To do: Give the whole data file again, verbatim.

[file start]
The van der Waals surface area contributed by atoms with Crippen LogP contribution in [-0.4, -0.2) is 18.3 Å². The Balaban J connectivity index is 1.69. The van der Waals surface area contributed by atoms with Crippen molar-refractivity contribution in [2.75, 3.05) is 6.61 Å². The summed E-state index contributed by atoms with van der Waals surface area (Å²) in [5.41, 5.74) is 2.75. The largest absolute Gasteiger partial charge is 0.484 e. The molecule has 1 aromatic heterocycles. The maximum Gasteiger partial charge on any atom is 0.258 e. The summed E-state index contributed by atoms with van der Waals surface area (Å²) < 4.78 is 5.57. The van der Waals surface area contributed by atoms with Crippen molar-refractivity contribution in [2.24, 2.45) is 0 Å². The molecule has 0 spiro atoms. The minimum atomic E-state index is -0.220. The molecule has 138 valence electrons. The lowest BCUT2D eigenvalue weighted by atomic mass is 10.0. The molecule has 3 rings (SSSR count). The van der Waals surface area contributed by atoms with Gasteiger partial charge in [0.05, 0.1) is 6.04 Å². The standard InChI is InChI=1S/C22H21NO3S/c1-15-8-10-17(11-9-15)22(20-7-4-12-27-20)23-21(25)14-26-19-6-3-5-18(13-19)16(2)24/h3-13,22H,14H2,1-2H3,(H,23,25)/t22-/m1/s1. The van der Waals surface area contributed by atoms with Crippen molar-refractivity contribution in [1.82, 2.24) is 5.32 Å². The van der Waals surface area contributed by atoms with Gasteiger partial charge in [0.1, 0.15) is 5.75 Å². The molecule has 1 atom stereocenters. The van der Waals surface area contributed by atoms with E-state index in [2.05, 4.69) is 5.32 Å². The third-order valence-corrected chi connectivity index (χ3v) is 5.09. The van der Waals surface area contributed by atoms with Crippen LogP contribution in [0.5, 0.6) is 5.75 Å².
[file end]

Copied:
The van der Waals surface area contributed by atoms with Crippen LogP contribution in [-0.4, -0.2) is 18.3 Å². The Balaban J connectivity index is 1.69. The van der Waals surface area contributed by atoms with Crippen molar-refractivity contribution in [2.75, 3.05) is 6.61 Å². The summed E-state index contributed by atoms with van der Waals surface area (Å²) in [5.41, 5.74) is 2.75. The largest absolute Gasteiger partial charge is 0.484 e. The molecule has 1 aromatic heterocycles. The maximum Gasteiger partial charge on any atom is 0.258 e. The summed E-state index contributed by atoms with van der Waals surface area (Å²) < 4.78 is 5.57. The van der Waals surface area contributed by atoms with Crippen molar-refractivity contribution in [2.24, 2.45) is 0 Å². The molecule has 0 spiro atoms. The minimum atomic E-state index is -0.220. The molecule has 138 valence electrons. The lowest BCUT2D eigenvalue weighted by atomic mass is 10.0. The molecule has 3 rings (SSSR count). The van der Waals surface area contributed by atoms with Gasteiger partial charge in [0.05, 0.1) is 6.04 Å². The standard InChI is InChI=1S/C22H21NO3S/c1-15-8-10-17(11-9-15)22(20-7-4-12-27-20)23-21(25)14-26-19-6-3-5-18(13-19)16(2)24/h3-13,22H,14H2,1-2H3,(H,23,25)/t22-/m1/s1. The van der Waals surface area contributed by atoms with Crippen molar-refractivity contribution in [1.82, 2.24) is 5.32 Å². The van der Waals surface area contributed by atoms with Gasteiger partial charge in [0.1, 0.15) is 5.75 Å². The molecule has 1 atom stereocenters. The van der Waals surface area contributed by atoms with E-state index in [2.05, 4.69) is 5.32 Å². The third-order valence-corrected chi connectivity index (χ3v) is 5.09. The van der Waals surface area contributed by atoms with Crippen LogP contribution in [0.5, 0.6) is 5.75 Å².